For now I'm going to take a break from blogging to try it on for size, and to give myself a chance to reflect.  (Sturgeonite word, I know, but in this case I mean it sincerely.)  I may be back very, very soon, or I may be gone for a prolonged period.  If the latter, though, I do have one last request to make of Scot Goes Pop readers.  If the Express don't correct the lie in their article about Panelbase putting No on 52% (it's actually 51%), could people please report them to the press regulator IPSO?  It's high time we took a proper and sustained stand against outright lies in the unionist media's coverage of Scottish independence polling.

Monday, October 17, 2022

How unionist MSPs and the Express made idiots of themselves last night by celebrating FICTIONAL poll numbers on independence: what we know so far

I think I've finally pieced together what happened last night. It looks like the Panelbase poll that unionist MSPs were "celebrating" was the one commissioned by the Alba Party which I reported on a few days ago. When that poll was published, these were the results -

Should Scotland be an independent country? (Panelbase, 7th-11th October 2022)

Yes 49% (-)
No 51% (-)

The dashes in brackets indicate no change at all from the previous Panelbase poll in August, which was also Yes 49%, No 51%.  So nothing for unionist politicians to celebrate there - quite the reverse in fact, because the numbers show the BBC propaganda following the death of the Queen failed to make even the slightest dent in support for independence.

However, another Panelbase poll commissioned by Believe in Scotland was published after the Alba poll, even though it had actually been conducted a few days earlier.  It showed Yes 50%, No 50% - a considerable psychological breakthrough for Yes, because it's a relatively rare example in this calendar year of a poll that doesn't have No with a small lead.  But the downside is that it means we have to retrospectively update the percentage changes on the Alba-commissioned poll, because that one was conducted later.  The correct figures on the Alba poll are now...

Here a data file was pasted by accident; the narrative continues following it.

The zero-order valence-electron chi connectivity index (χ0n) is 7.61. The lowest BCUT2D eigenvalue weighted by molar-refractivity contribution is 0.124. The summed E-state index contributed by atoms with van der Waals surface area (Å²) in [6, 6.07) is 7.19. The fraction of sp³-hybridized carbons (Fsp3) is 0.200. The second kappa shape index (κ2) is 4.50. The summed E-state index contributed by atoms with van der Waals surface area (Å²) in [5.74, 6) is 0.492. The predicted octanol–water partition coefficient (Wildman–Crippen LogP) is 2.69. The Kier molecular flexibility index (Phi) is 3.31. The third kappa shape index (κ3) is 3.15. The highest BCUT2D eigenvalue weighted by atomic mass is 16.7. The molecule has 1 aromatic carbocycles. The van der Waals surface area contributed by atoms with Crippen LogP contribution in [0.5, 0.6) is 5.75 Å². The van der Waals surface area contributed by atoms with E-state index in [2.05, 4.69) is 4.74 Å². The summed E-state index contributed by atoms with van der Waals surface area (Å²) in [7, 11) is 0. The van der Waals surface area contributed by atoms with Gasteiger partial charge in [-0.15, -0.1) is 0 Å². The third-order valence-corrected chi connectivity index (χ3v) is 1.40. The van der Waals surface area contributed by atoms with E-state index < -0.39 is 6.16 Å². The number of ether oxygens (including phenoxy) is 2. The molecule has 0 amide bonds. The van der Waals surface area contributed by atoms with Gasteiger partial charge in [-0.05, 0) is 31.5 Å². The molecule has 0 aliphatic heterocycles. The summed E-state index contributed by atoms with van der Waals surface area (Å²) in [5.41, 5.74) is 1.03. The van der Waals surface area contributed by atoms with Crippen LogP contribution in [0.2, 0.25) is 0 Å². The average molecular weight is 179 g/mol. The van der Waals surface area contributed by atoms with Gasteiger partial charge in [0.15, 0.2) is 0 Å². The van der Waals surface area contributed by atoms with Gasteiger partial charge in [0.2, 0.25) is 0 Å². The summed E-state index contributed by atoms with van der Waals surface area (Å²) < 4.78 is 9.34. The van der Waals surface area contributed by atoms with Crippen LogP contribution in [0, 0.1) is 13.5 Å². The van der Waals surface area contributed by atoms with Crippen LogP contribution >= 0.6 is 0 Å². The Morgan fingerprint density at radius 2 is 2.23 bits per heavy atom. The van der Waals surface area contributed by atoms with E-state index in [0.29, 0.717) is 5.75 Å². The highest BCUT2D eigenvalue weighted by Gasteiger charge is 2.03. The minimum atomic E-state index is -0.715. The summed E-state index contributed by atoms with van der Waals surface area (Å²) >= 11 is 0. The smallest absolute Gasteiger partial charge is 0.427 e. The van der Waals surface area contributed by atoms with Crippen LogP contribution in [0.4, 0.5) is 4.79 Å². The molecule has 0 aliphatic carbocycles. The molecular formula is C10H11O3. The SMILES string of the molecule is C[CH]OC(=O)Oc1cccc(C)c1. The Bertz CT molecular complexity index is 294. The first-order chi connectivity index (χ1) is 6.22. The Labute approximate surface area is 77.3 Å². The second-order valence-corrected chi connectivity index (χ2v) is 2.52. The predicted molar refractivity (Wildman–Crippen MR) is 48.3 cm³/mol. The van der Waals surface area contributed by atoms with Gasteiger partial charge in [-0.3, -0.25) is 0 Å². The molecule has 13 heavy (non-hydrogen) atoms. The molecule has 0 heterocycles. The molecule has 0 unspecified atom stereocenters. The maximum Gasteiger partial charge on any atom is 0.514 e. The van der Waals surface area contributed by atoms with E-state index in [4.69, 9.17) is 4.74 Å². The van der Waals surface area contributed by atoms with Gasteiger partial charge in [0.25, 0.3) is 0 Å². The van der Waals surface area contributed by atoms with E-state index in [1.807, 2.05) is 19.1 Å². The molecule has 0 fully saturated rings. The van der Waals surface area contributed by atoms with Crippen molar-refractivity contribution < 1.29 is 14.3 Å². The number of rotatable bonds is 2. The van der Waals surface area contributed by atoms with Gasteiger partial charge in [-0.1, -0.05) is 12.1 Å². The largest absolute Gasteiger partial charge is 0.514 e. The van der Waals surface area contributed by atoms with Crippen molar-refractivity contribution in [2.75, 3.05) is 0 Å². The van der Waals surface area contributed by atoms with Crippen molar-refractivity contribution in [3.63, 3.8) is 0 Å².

Yes 49% (-1)
No 51% (+1)

When you have three successive polls from the same firm showing nothing more than a tiny fluctuation up and back down again of just one percentage point, that's practically the dictionary definition of 'margin of error noise' - meaning nothing has changed and the fluctuation is caused simply by normal sampling variation.  So, again, nothing for unionist politicians to celebrate.

But then some random bloke on Twitter called 'British Electoral Politics' decided to misreport the Alba poll as showing Yes 48% (-2), No 52% (+2).  When challenged as to where these inaccurate numbers had come from, he brazenly acknowledged that he hadn't actually seen the results of the poll with Don't Knows excluded and had made them up himself based on a crude recalculation of the figures prior to the exclusion of Don't Knows, which were the only ones he had seen.  He had made no disclaimer when publishing the fake numbers, which led to the cartoonish spectacle of the Express and heaven only knows how many unionist politicians (including Stephen Kerr and "fast bowler" Alex Cole-Hamilton) proclaiming the end of the independence cause, based solely on a work of fiction.

I've seen the raw numbers from the Alba poll and they show that 407 respondents (48.6%) said they would vote Yes, and 431 (51.4%) said they would vote No.  The numbers have been correctly rounded in the published results (I believe they were originally published as long ago as Friday in The National) to Yes 49%, No 51%.  The Express appear therefore to have published yet another flat-out lie about Scottish independence polling.  I'll wait until the end of the day to see if there are any further twists in the tale, but if not, and if the Express don't correct their error, we might have to think about complaining to the press regulator again.

Sunday, October 16, 2022

Can anyone solve the mystery of the phantom Panelbase poll on independence? Has some random bloke on Twitter decided to change the result by giving No an extra 1% and everyone is just accepting that and saying "sounds legit"?

The only other explanation I can think of, and I hope it's the correct one because if it's not we're going to have to fire off more complaints to IPSO, is that there's been a third Panelbase independence poll this week that took place more or less simultaneously with the Alba-commissioned one.  But I've got the data tables of the Alba poll right in front of me, and I can tell you they undoubtedly show Yes 49%, No 51%.  I've checked the raw numbers and they are correctly rounded to those percentages.  (After weighting, 407 respondents were Yes voters and 431 were No, which works out as Yes 48.6%, No 51.4%.)